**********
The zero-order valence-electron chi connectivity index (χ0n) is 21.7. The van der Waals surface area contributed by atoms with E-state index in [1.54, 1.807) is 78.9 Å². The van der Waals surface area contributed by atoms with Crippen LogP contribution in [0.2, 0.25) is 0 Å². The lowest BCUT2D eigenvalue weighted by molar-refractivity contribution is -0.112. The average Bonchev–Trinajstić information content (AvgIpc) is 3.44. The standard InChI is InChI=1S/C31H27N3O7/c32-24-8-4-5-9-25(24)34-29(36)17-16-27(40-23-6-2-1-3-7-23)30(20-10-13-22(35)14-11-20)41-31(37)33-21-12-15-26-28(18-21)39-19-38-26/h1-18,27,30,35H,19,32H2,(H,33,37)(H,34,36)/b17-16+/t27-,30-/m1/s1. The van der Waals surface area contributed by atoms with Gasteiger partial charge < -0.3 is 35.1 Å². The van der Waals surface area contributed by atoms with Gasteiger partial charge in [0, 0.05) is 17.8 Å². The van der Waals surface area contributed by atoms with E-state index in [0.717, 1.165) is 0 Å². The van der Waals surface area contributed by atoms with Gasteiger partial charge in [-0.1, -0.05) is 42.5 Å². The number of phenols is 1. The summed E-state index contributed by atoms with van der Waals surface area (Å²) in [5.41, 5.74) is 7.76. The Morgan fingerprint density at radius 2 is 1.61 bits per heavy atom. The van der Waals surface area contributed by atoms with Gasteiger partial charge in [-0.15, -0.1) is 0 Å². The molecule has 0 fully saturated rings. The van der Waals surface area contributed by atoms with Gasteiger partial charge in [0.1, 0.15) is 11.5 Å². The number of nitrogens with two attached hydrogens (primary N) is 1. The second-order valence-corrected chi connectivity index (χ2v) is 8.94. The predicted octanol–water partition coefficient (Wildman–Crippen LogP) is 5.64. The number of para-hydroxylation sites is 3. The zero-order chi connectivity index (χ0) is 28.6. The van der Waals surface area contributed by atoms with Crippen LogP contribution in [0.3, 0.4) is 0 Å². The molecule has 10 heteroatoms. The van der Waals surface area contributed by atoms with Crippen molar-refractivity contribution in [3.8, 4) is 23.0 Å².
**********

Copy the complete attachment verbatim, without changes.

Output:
The zero-order valence-electron chi connectivity index (χ0n) is 21.7. The van der Waals surface area contributed by atoms with E-state index in [1.54, 1.807) is 78.9 Å². The van der Waals surface area contributed by atoms with Crippen LogP contribution in [0.2, 0.25) is 0 Å². The lowest BCUT2D eigenvalue weighted by molar-refractivity contribution is -0.112. The average Bonchev–Trinajstić information content (AvgIpc) is 3.44. The standard InChI is InChI=1S/C31H27N3O7/c32-24-8-4-5-9-25(24)34-29(36)17-16-27(40-23-6-2-1-3-7-23)30(20-10-13-22(35)14-11-20)41-31(37)33-21-12-15-26-28(18-21)39-19-38-26/h1-18,27,30,35H,19,32H2,(H,33,37)(H,34,36)/b17-16+/t27-,30-/m1/s1. The van der Waals surface area contributed by atoms with Gasteiger partial charge < -0.3 is 35.1 Å². The van der Waals surface area contributed by atoms with Gasteiger partial charge in [0, 0.05) is 17.8 Å². The van der Waals surface area contributed by atoms with E-state index in [0.717, 1.165) is 0 Å². The van der Waals surface area contributed by atoms with Gasteiger partial charge in [-0.1, -0.05) is 42.5 Å². The number of phenols is 1. The summed E-state index contributed by atoms with van der Waals surface area (Å²) in [5.41, 5.74) is 7.76. The Morgan fingerprint density at radius 2 is 1.61 bits per heavy atom. The van der Waals surface area contributed by atoms with Gasteiger partial charge in [-0.15, -0.1) is 0 Å². The molecule has 0 fully saturated rings. The van der Waals surface area contributed by atoms with Gasteiger partial charge in [0.1, 0.15) is 11.5 Å². The number of nitrogens with two attached hydrogens (primary N) is 1. The second-order valence-corrected chi connectivity index (χ2v) is 8.94. The predicted octanol–water partition coefficient (Wildman–Crippen LogP) is 5.64. The number of para-hydroxylation sites is 3. The zero-order chi connectivity index (χ0) is 28.6. The van der Waals surface area contributed by atoms with Crippen LogP contribution in [0.3, 0.4) is 0 Å². The molecule has 10 heteroatoms. The van der Waals surface area contributed by atoms with Crippen molar-refractivity contribution in [3.8, 4) is 23.0 Å².